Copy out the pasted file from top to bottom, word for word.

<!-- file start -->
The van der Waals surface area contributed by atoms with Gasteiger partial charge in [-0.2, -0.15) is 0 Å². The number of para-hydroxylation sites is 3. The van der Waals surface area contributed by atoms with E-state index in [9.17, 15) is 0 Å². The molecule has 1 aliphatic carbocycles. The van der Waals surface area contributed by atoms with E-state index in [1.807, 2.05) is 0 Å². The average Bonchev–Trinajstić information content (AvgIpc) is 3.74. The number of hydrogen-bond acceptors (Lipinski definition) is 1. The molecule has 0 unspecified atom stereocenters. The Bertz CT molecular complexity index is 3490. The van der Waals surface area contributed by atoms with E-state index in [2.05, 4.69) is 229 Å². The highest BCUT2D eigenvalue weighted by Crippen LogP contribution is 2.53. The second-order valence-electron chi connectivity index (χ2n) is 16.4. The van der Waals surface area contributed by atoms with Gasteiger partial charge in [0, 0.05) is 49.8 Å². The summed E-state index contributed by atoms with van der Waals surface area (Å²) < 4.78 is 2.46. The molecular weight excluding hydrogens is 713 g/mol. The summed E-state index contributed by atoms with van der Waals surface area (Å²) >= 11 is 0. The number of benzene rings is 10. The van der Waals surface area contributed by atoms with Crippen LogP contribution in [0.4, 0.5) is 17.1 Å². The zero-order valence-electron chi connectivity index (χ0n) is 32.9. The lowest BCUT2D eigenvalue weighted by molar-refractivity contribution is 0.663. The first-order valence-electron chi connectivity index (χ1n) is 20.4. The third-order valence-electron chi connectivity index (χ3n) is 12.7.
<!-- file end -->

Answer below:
The van der Waals surface area contributed by atoms with Gasteiger partial charge in [-0.2, -0.15) is 0 Å². The number of para-hydroxylation sites is 3. The van der Waals surface area contributed by atoms with E-state index in [9.17, 15) is 0 Å². The molecule has 1 aliphatic carbocycles. The van der Waals surface area contributed by atoms with E-state index in [1.807, 2.05) is 0 Å². The average Bonchev–Trinajstić information content (AvgIpc) is 3.74. The number of hydrogen-bond acceptors (Lipinski definition) is 1. The molecule has 0 unspecified atom stereocenters. The Bertz CT molecular complexity index is 3490. The van der Waals surface area contributed by atoms with E-state index in [2.05, 4.69) is 229 Å². The highest BCUT2D eigenvalue weighted by Crippen LogP contribution is 2.53. The second-order valence-electron chi connectivity index (χ2n) is 16.4. The van der Waals surface area contributed by atoms with Gasteiger partial charge in [0, 0.05) is 49.8 Å². The summed E-state index contributed by atoms with van der Waals surface area (Å²) < 4.78 is 2.46. The molecular weight excluding hydrogens is 713 g/mol. The summed E-state index contributed by atoms with van der Waals surface area (Å²) >= 11 is 0. The number of benzene rings is 10. The van der Waals surface area contributed by atoms with Crippen LogP contribution in [0.4, 0.5) is 17.1 Å². The zero-order valence-electron chi connectivity index (χ0n) is 32.9. The lowest BCUT2D eigenvalue weighted by molar-refractivity contribution is 0.663. The first-order valence-electron chi connectivity index (χ1n) is 20.4. The third-order valence-electron chi connectivity index (χ3n) is 12.7.